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the next is partnering with institutions to conduct analysis. it's really good to have a third party look at what we are doing and give analysis what we are doing is working. we have signed mous and they have the data and they are in the process of conducting the analysis, one of which will be how effective are we with the deployment did that have an impact on crime, and we are awaiting findings but the preliminary findings have been positive. working with the office on what that right staffing the level is and we know that the city didn't have unlimited resources but we want to be tasked to address the challenges before us.
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i talked about resources and technology. our workforce and the police department are driving the fleet every day, so we want to make sure they are maintained. that is a huge part of our requirity. technology is a big part of our budgetary request in terms of the infrastructure to be able to collect the data we need to do the analysis we need to be better and really understand what we are doing and capital planning and facility the last part of that. staffing includes being able to stabilize our foot beats and our operations center. we had good momentum with our
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autoburglary and we would like to sustain that and push it forward. we saw hour our clearance rates look compared to other cities. we believe that some of the steps we have taken might help to serve like a general crimes unit and identifying serial crimes and other things. investigations will be a priority and part of staffing we are looking to increase is on the investigative side, for instance, i think right now we have 5 53 investigator. then our civilian staffing, civilianization has been talked
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about and we do agree there are best practices that we need to take advantage of and part of staffing any analysis is understanding those. our it department is now almost totally civilian and fiscal is totally civilian and we are trying to transition our fleet and facilities personnel to that and that is a work in progress. also our analytical capacities i talked about that earlier. we believe that addition of civilian personnel that we are asking for in this budget will go along ways to increase our analytical capacities. the fleet needs to be modernized and we got support from the board and mayor's office to get us there but we have a long way to go and we are behind the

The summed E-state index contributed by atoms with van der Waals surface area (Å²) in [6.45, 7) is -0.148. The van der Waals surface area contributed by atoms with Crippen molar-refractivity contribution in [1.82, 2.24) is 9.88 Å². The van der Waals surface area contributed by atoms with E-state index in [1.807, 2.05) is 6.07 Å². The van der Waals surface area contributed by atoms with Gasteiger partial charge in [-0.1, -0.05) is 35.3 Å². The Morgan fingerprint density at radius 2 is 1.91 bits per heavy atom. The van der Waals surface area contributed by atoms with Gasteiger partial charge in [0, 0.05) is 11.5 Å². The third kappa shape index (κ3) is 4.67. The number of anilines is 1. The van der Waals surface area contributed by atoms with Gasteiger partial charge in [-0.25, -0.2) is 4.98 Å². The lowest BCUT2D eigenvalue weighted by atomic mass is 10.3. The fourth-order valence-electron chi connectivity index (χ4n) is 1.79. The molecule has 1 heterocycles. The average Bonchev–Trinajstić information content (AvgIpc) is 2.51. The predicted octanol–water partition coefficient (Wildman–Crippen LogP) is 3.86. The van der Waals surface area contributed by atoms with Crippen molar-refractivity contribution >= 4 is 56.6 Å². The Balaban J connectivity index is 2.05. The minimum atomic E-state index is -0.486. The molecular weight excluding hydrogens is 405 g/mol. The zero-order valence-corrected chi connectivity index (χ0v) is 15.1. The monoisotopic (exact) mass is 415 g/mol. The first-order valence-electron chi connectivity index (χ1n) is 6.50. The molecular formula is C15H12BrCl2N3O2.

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curve on our fleet. we need to implement a replacement schedule once we get caught up and part of that is the vehicle safety measures with the new vehicle. we want to make sure that our folks are driving the best and safest vehicles available. over 70% of our vehicles are over 10 years old and 50% are in excess of 100,000 miles and that leads to increased maintenance costs which we believe that would be a nonfactor as we upgrade the fleet. that is for the unmarked fleet. the marked fleet 30% are over ten years old and i -- that is part of that budget to get that in a better place. there is a number of initiatives that speak to the doj taitsers
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are part of the budget request. transition to the 953 on racial profile dating reporting. we want to stay in front of that. website updates, thanks to the budget of last year, on updating your web page and we have hired a vendor on that and i think we are in month three of a tenth month process to do the initial work to have a better user-friendly website that would help us with your transparency and getting data out to the public. staff development to address homeless an mental crisis i already talked about that. our professional services, monitoring processes for reform
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implementation, about to audit ourselves will make us a better department and strengthen our future, so we are asking for some positions to do those things as well including tr strategic planning which thanks to the mayor's office we were able to work pro bono with a very good professional -- but we have a long way to go with the strategic plan so we are looking for support in that area as well. >> thank you very much. i see supervisor yee first on the list. then sheehy. >> supervisor yee: thank you for your presentation and i want to personally thank you for your work that you have done since you have been here. technology is a big deal.
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one of the things that you talked about was collaboration and collecting data and so forth. i think what's missing today not from you necessarily, but in regards to our discussion is how are we going to sort of fast-forward our efforts for the justice piece, which is all the different departments having to do with safety whether it's the court system or dea or whoever for everybody to be able to share data so that we can efficiently track things and use the da too to improve our situation, so share cohen, i hope we could include some thought about funding in that area, it won't be discussed today. unfortunately there is nobody